Number Of Lines In Prosody

Number Of Lines In Prosody

The Tunedly Team

In one of our recently published blog posts, we dived into the topic Prosody; the relationship between all the elements of a song and how they all combine to support the central theme or message of the song. In that article, we explained the interdependence that exists between the lyrics of a well-written song and the melody or tune in which it is written and how this interdependence exists to help deliver the song’s idea to the audience or listener effectively. Good prosody, as discussed in that article, depends on every aspect of the song. Each word, syllable, pronunciation, meanings derived or on what word emphasis is being laid is important in defining what good prosody is.

In this article however, we aim to explore a bit deeper into the subject matter, this time discussing one of the elements in a lyric structure that helps in determining how well a song idea is expressed better. Every section of every song lyric written uses five elements of structure, all of which conspire to create motion between each section or part of a song and express the emotions that are to be felt by the listener from the lyrics. These five elements are the number of lines in a song segment, the length of lines, the rhythm of the lines, the rhyme scheme being used and the rhyme type. Each of these elements are contained within every song lyric written. But this article aims to discuss how the number of lines can be useful in expressing a song’s idea and ultimately attaining prosody.

Verses, pre-choruses, choruses and bridges are all formed by a number of lines, which may either be even or odd. This isn’t news lol. However, whether a segment of a song has an even number of lines or an odd number of lines helps to give a befitting emotive listening experience, depending on what is meant to be said. Even numbers of lines in a lyric arrangement always tend to feel resolved, balanced or better still, stable. There is usually a feel of completion and resolution when a statement is distributed among even numbers of lines. Odd numbers are basically the opposite in this situation. They feel odd, incomplete, unresolved, unstable.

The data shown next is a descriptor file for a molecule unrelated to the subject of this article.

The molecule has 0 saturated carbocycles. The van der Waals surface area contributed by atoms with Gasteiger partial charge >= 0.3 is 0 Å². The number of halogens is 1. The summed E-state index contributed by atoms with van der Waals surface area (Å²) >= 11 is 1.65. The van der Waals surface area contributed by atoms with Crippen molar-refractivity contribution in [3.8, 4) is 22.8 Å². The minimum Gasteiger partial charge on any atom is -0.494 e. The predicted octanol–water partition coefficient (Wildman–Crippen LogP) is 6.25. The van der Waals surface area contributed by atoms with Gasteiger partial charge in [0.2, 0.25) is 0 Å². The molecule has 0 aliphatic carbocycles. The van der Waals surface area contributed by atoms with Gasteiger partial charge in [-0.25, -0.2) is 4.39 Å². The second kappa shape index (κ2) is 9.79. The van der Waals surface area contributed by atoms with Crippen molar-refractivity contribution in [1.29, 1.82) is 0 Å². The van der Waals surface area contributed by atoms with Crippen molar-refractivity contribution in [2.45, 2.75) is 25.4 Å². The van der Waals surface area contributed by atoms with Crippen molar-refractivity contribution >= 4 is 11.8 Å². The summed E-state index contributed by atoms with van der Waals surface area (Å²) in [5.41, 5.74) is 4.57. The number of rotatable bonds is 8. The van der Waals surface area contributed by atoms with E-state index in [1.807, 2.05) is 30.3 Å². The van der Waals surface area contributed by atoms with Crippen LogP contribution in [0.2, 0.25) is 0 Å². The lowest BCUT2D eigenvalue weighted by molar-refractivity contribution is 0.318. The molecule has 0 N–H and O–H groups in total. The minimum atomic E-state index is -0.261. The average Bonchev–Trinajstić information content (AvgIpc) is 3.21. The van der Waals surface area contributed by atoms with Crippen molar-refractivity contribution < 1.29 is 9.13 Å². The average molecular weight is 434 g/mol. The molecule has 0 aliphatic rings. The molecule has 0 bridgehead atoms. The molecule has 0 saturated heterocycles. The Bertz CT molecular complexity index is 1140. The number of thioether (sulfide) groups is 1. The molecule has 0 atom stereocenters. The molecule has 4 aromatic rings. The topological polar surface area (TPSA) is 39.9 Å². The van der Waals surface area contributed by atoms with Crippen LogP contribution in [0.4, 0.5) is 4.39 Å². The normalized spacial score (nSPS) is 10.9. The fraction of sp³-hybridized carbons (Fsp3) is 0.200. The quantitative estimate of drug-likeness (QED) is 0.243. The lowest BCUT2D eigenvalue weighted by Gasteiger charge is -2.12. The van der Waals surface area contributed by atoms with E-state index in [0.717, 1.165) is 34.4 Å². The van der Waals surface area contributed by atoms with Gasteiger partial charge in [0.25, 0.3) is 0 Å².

Try it out, think of a song that has an even number of lines, and then think of a song that has odd numbers of lines somewhere in it’s lyrics as well. You feel the difference between how each feels? This helps us understand that there is a relationship between what we say and the number of lines with which we say them. And this relationship is based on feeling, how we feel from saying them, or in the case of the listener, from hearing them. And since how we feel about words that are said helps us decipher what we understand from what has been said to us, it therefore means that the number of lines in a song can support the meaning or idea the song is trying to convey, hence its usefulness in achieving prosody.

Stepping further, we’re going to discuss how exactly the number of lines in a song does this. As in, the effects it can have on the perception or on the understanding of the ideas behind a song. These effects are things that are actually quite natural and you probably already experience them, but if it’s not pointed out, you might not be able to exactly pick out what it is, or how they do what they do. But with this article in mind you might be able to, as a songwriter, notice these patterns in songs you listen to in the future and therefore understand how you can implement them more intently in your own songwriting.